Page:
Posts Tagged ‘Savannah’

Tybee Island, Georgia

June 2011

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Tybee Island Native

Shallow shadows disappear behind ATV ridges as the empty can beneath your chair duels the offended fiddler crab. Lazy arms droop and startle: the fishermen, the sunners, the guard. Memories collide with your neighbors’ children, racing each other down the shoreline, letting the nylon beach ball get away. The air wafts long and gusty like an inner tube pump. Overhead soar satellite umbrellas’ bobbing skirts. In the distance the tanker sentries back and forth, changing his uniform so no one knows your mother sent him. Ten times just ten more minutes—how much time is left on the meter? Pass me by southern wind and let me linger. Soon everything is fluttering like ladies’ fingers. Daffodil eyes crash into the waters of distant islands. Your elbow finds the sand

and everything sinks

down as the sun remembers

to chase pink Shanghai.

–original poem

{Our friends’ beautiful beach-house where we stayed}

{Our beach-side deck: perfect for late-afternoon sun-naps}

{There are worse places to grow up… ❤ }

{So many adorable, brightly-painted island bungalows}

{More gorgeous Caribbean-inspired colors}

{Lots of interesting found-object yard sculptures–I like this use of colored glass bottles}

{The back river–an ideal place for kayak launches}

{One of my favorite little beach cottages}

{Favorite thing: bicycling on the beach with Dad xxx}

[See the complete album here!]

[Images by Kelly Overvold.]

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Savannah, Georgia

June 2011

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“…She leaned upon her balcony, in the darkness,
Folding her hands beneath her chin;
And watched the lamps begin
Here and there to pierce like eyes the darkness,–
From windows, luminous rooms,
And from the damp dark street
Between the moving branches, and the leaves with rain still sweet.
It was strange: the leaves thus seen,
With the lamplight’s cold bright glare thrown up among them,–
The restless maple leaves,
Twinkling their myriad shadows beneath the eaves,–
Were lovelier, almost, than with sunlight on them,
So bright they were with young translucent green;
Were lovelier, almost, than with moonlight on them. . . .
And looking so wistfully across the city,
With such a young, and wise, and infinite pity
For the girl who had no lover
To walk with her along a street like this,
With slow steps in the rain, both aching for a kiss,–
It seemed as if all evenings were the same,
As if all evenings came
With just such tragic peacefulness as this;
With just such hint of loneliness or pain,
The quiet after rain….”

–from Conrad Aiken’s “Evensong”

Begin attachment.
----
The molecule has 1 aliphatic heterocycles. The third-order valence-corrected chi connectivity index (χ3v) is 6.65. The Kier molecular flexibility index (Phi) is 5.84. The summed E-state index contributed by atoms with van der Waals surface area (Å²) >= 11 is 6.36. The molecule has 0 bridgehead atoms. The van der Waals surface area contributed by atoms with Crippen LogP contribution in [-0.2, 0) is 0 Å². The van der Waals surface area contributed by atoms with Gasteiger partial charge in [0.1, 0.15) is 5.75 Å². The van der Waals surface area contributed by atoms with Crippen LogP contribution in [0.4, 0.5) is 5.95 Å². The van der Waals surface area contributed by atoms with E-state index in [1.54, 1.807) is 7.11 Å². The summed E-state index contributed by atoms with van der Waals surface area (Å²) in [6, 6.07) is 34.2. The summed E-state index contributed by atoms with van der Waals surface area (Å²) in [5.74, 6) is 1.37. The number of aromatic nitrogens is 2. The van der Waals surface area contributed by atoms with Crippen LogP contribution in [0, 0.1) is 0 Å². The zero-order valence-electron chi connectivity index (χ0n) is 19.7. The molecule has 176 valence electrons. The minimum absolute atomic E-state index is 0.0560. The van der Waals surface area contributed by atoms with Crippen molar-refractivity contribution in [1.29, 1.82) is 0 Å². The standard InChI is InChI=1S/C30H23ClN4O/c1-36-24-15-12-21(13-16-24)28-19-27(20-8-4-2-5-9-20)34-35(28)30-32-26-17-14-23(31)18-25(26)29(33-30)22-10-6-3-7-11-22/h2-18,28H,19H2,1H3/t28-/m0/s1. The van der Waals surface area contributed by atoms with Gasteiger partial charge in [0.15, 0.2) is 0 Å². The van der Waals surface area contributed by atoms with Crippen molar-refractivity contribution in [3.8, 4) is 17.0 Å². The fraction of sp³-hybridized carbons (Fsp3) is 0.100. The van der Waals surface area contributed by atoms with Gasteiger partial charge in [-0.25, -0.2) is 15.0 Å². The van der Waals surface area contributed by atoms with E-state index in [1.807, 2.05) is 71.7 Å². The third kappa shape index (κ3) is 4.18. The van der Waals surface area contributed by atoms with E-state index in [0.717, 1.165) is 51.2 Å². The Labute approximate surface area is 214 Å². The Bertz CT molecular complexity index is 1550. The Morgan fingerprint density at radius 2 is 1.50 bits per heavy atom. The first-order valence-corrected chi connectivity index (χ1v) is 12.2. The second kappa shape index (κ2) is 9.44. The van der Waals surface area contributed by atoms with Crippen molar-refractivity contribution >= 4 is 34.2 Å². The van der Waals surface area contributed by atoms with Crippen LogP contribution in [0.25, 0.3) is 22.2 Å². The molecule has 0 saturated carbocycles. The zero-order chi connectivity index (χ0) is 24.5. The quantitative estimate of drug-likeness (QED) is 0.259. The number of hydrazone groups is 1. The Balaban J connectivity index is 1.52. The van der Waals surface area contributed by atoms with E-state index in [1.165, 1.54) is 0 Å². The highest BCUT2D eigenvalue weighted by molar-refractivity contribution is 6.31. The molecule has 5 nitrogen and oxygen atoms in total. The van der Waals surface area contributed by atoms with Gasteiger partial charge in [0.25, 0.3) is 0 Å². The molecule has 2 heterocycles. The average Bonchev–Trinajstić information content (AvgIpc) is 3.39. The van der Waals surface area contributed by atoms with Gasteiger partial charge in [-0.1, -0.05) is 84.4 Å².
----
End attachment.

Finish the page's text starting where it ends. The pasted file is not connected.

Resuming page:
[See the complete album here!]

[Images by Kelly Overvold.]

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So I was re-reading some of my favorite Conrad Aiken poems, trying to find one that I could include in my Savannah album from this summer and let me just say that that was exhausting. His poems are so beautiful and so intense. Each line knocks you right over. The best poem, I think, is “The Dance of Life,” a simple almost cliché title that belies the intensity of the poem itself. I’m talking about lines like “…And stars in glorious hells of birth,…” or “…Tremulous, breathless, swaying, burning, / Body to beautiful body yearning,…” Just so. damn. good. Read it. But you know, do it sitting down, or at least with a glass of cold water handy…


by: Conrad Aiken (1889-1973)

Gracious and lovable and sweet,

She made his jaded pulses beat,

And made the glare of streets grow dim

And life more soft and hushed for him….

Over her shoulder now she smiled

Trustfully to him, like a child,

The while her fingers gayly moved

Alonge these white keys dearly loved,

Making them laugh a jocund measure,

Making them show and sing her pleasure….

A smile that dwelt upon his eyes,

To see what mood might therein rise,–

What point of soft light seen afar

Which might dilate to moon or star….

A smile that for a second space

Brooded wistfully on her face,

Opening soft her spirit’s door,

Disclosing depths undreamed before:

Passionate depths of half-seen flame,

Young loveliness despising shame,

Desire that trembled to meet desire,

And fire that yearned to fuse with fire….

And lightly then she turned away,

Ironic music rippled gay,–

Subtle sarcastic flippancies

Disguising speechless ecstasies…

“Play something else…” He rose to turn

The pages, while the deep nocturne